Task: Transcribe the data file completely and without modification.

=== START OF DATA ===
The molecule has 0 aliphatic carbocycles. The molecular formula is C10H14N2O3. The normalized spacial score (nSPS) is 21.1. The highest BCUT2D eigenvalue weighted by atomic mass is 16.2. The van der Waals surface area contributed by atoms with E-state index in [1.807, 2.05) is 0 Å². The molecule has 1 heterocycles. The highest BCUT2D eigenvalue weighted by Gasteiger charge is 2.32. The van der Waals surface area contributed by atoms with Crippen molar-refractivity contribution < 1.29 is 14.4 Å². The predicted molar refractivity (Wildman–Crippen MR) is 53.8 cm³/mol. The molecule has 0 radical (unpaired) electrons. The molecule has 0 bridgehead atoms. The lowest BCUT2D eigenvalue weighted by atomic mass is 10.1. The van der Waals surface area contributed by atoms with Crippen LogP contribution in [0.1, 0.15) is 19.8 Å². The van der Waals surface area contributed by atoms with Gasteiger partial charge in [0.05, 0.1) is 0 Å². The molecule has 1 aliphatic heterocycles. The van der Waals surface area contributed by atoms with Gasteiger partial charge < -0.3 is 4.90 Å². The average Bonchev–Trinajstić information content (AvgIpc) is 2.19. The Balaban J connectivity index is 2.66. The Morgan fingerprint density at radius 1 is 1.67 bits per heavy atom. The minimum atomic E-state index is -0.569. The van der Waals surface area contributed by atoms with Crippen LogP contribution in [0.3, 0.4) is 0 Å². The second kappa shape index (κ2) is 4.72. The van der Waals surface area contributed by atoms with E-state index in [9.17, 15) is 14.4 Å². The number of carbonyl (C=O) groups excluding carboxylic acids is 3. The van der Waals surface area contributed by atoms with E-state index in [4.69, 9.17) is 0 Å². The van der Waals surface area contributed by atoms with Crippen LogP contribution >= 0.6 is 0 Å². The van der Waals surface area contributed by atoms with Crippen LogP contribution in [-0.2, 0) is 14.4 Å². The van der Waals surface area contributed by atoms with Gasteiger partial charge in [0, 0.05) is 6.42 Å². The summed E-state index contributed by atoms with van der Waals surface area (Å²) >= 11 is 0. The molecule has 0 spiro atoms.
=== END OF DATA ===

The molecule has 0 aliphatic carbocycles. The molecular formula is C10H14N2O3. The normalized spacial score (nSPS) is 21.1. The highest BCUT2D eigenvalue weighted by atomic mass is 16.2. The van der Waals surface area contributed by atoms with E-state index in [1.807, 2.05) is 0 Å². The molecule has 1 heterocycles. The highest BCUT2D eigenvalue weighted by Gasteiger charge is 2.32. The van der Waals surface area contributed by atoms with Crippen molar-refractivity contribution < 1.29 is 14.4 Å². The predicted molar refractivity (Wildman–Crippen MR) is 53.8 cm³/mol. The molecule has 0 radical (unpaired) electrons. The molecule has 0 bridgehead atoms. The lowest BCUT2D eigenvalue weighted by atomic mass is 10.1. The van der Waals surface area contributed by atoms with Crippen LogP contribution in [0.1, 0.15) is 19.8 Å². The van der Waals surface area contributed by atoms with Gasteiger partial charge in [0.05, 0.1) is 0 Å². The molecule has 1 aliphatic heterocycles. The van der Waals surface area contributed by atoms with Gasteiger partial charge < -0.3 is 4.90 Å². The average Bonchev–Trinajstić information content (AvgIpc) is 2.19. The Balaban J connectivity index is 2.66. The Morgan fingerprint density at radius 1 is 1.67 bits per heavy atom. The minimum atomic E-state index is -0.569. The van der Waals surface area contributed by atoms with Crippen LogP contribution in [0.3, 0.4) is 0 Å². The second kappa shape index (κ2) is 4.72. The van der Waals surface area contributed by atoms with E-state index in [9.17, 15) is 14.4 Å². The number of carbonyl (C=O) groups excluding carboxylic acids is 3. The van der Waals surface area contributed by atoms with E-state index in [4.69, 9.17) is 0 Å². The van der Waals surface area contributed by atoms with Crippen LogP contribution >= 0.6 is 0 Å². The van der Waals surface area contributed by atoms with Crippen LogP contribution in [-0.2, 0) is 14.4 Å². The van der Waals surface area contributed by atoms with Gasteiger partial charge in [0, 0.05) is 6.42 Å². The summed E-state index contributed by atoms with van der Waals surface area (Å²) >= 11 is 0. The molecule has 0 spiro atoms.